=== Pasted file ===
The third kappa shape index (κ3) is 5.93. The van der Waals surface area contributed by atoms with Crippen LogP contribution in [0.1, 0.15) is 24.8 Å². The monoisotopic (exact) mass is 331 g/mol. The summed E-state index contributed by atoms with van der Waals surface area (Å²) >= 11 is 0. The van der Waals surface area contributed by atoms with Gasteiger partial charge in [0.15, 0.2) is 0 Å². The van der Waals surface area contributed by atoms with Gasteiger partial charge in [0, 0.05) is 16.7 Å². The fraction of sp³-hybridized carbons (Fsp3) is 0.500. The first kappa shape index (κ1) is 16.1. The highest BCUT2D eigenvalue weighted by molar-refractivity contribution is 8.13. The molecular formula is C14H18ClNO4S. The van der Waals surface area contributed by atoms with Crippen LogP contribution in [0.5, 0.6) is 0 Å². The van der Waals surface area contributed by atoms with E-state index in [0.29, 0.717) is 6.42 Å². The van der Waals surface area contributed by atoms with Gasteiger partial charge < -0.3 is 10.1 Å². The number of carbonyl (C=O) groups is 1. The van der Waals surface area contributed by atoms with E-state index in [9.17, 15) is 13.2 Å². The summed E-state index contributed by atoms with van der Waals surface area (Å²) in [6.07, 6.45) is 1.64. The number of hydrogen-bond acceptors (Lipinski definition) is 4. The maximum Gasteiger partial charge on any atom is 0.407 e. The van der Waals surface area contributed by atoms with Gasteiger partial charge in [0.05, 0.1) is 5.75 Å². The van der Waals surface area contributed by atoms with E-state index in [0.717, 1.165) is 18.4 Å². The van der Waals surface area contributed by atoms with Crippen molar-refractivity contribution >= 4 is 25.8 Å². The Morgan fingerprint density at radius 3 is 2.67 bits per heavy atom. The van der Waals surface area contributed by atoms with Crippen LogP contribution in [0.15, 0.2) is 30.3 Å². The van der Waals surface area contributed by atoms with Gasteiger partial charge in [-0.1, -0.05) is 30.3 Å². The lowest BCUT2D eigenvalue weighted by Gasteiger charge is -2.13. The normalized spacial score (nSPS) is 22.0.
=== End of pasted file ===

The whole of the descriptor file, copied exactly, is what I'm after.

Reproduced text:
The third kappa shape index (κ3) is 5.93. The van der Waals surface area contributed by atoms with Crippen LogP contribution in [0.1, 0.15) is 24.8 Å². The monoisotopic (exact) mass is 331 g/mol. The summed E-state index contributed by atoms with van der Waals surface area (Å²) >= 11 is 0. The van der Waals surface area contributed by atoms with Gasteiger partial charge in [0.15, 0.2) is 0 Å². The van der Waals surface area contributed by atoms with Gasteiger partial charge in [0, 0.05) is 16.7 Å². The fraction of sp³-hybridized carbons (Fsp3) is 0.500. The first kappa shape index (κ1) is 16.1. The highest BCUT2D eigenvalue weighted by molar-refractivity contribution is 8.13. The molecular formula is C14H18ClNO4S. The van der Waals surface area contributed by atoms with Crippen LogP contribution in [0.5, 0.6) is 0 Å². The van der Waals surface area contributed by atoms with E-state index in [0.29, 0.717) is 6.42 Å². The van der Waals surface area contributed by atoms with Gasteiger partial charge < -0.3 is 10.1 Å². The number of carbonyl (C=O) groups is 1. The van der Waals surface area contributed by atoms with E-state index in [9.17, 15) is 13.2 Å². The summed E-state index contributed by atoms with van der Waals surface area (Å²) in [6.07, 6.45) is 1.64. The number of hydrogen-bond acceptors (Lipinski definition) is 4. The maximum Gasteiger partial charge on any atom is 0.407 e. The van der Waals surface area contributed by atoms with Gasteiger partial charge in [0.05, 0.1) is 5.75 Å². The van der Waals surface area contributed by atoms with E-state index in [0.717, 1.165) is 18.4 Å². The van der Waals surface area contributed by atoms with Crippen molar-refractivity contribution >= 4 is 25.8 Å². The Morgan fingerprint density at radius 3 is 2.67 bits per heavy atom. The van der Waals surface area contributed by atoms with Crippen LogP contribution in [0.15, 0.2) is 30.3 Å². The van der Waals surface area contributed by atoms with Gasteiger partial charge in [-0.1, -0.05) is 30.3 Å². The lowest BCUT2D eigenvalue weighted by Gasteiger charge is -2.13. The normalized spacial score (nSPS) is 22.0.